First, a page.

Trends in TC/HDL and LDL/HDL Ratios across the Age Span: Data from the 2007-2018 National Health and Nutrition Examination Survey (NHANES)
Inga Wang, PhD, OTR1, Jay Kapellush, PhD1, Stephen Hou, PhD2, Mohammad H Rahman, PhD3, Xiaoyan Li, PhD4, David Ritchie, MD5
1Department of Rehabilitation Sciences & Technology, University of Wisconsin-Milwaukee, Milwaukee, WI, USA.
2Department of Biomedical Sciences, University of Wisconsin-Milwaukee, Milwaukee, WI, USA.
3Department of Biomedical Engineering / Mechanical Engineering, University of Wisconsin-Milwaukee, Milwaukee, WI, USA.
4Department of Physical Medicine and Rehabilitation, University of Texas Medical School at Houston, and TIRR Memorial Hermann Research Center, Houston, TX, USA.
5Department of Surgery, Kendall Regional Medical Center, Miami, FL, USA.
Background. Cholesterol levels in total cholesterol (TC), low-density lipoprotein (LDL-C), high-density lipoprotein (HDL-C), and triglyceride (TG) contribute to atherosclerosis and its clinical consequences.
Objectives. This study aimed to examine the trends in serum TC/HDL and LDL/HDL ratio across the age span.
Methods. This is an observational study. Blood lipid measurements, taken from 85,646 noninstitutionalized participants, aged 6 to 80, were obtained from the National Health and Nutrition Examination Survey (NHANES) study. We compared the TC/HDL and LDL/HDL ratio trends in three distinct cross-sectional surveys during 2007-2010, 2011-2014, and 2015- 2018.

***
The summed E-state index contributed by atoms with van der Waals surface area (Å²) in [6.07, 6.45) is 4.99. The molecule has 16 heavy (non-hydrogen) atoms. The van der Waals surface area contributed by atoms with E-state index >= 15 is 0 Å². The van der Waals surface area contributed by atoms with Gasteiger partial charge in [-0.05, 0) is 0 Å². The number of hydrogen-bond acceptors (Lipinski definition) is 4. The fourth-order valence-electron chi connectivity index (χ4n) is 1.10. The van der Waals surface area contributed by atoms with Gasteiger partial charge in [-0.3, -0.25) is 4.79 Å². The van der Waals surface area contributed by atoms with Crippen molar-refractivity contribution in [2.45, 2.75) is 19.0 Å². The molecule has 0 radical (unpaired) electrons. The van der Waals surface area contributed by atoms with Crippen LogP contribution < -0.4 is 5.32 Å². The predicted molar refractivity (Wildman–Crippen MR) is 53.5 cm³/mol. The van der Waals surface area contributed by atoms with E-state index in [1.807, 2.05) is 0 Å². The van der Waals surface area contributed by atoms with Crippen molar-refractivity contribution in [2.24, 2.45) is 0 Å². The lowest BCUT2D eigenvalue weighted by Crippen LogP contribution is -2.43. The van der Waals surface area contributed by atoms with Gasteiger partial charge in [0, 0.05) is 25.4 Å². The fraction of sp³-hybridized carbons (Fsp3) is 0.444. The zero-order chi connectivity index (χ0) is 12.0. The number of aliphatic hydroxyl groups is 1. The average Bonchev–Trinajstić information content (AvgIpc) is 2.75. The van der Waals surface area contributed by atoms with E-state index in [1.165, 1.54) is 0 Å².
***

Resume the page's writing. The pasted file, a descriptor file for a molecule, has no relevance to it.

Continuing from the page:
Results. Cholesterol ratios changed by age and differed by sex. Mean TC/HDL ratios declined from 4.03 (95% CI, 4.01-4.05) in 2007-2010, to 3.84 (95% CI, 3.81-3.87) in 2015-2018 (p<.05) for linear trend) in male; mean TC/HDL ratios declined from 3.69 (95% CI, 3.67-3.70) in 2007- 2010, to 3.45 (95% CI, 3.42-3.47) in 2015-2018 (p<.05 for linear trend) in female. Mean
LDL/HDL ratios declined from 2.30 (95% CI, 2.28-2.32) in 2007-2010, to 2.18 (95% CI, 2.15- 2.20) in 2015-2018 (p<.05 for linear trend) in male; mean LDL/HDL ratios declined from 2.04 (95% CI, 2.02-2.06) in 2007-2010, to 1.96 (95% CI, 1.94-1.98) in 2015-2018 (p<.001 for linear trend) in female.
Conclusions. Between 2007 and 2018, favorable trends in lipid ratio levels were observed among noninstitutionalized residents in the US.
Serum lipids; aging; lipoprotein ratio; cholesterol; NHANES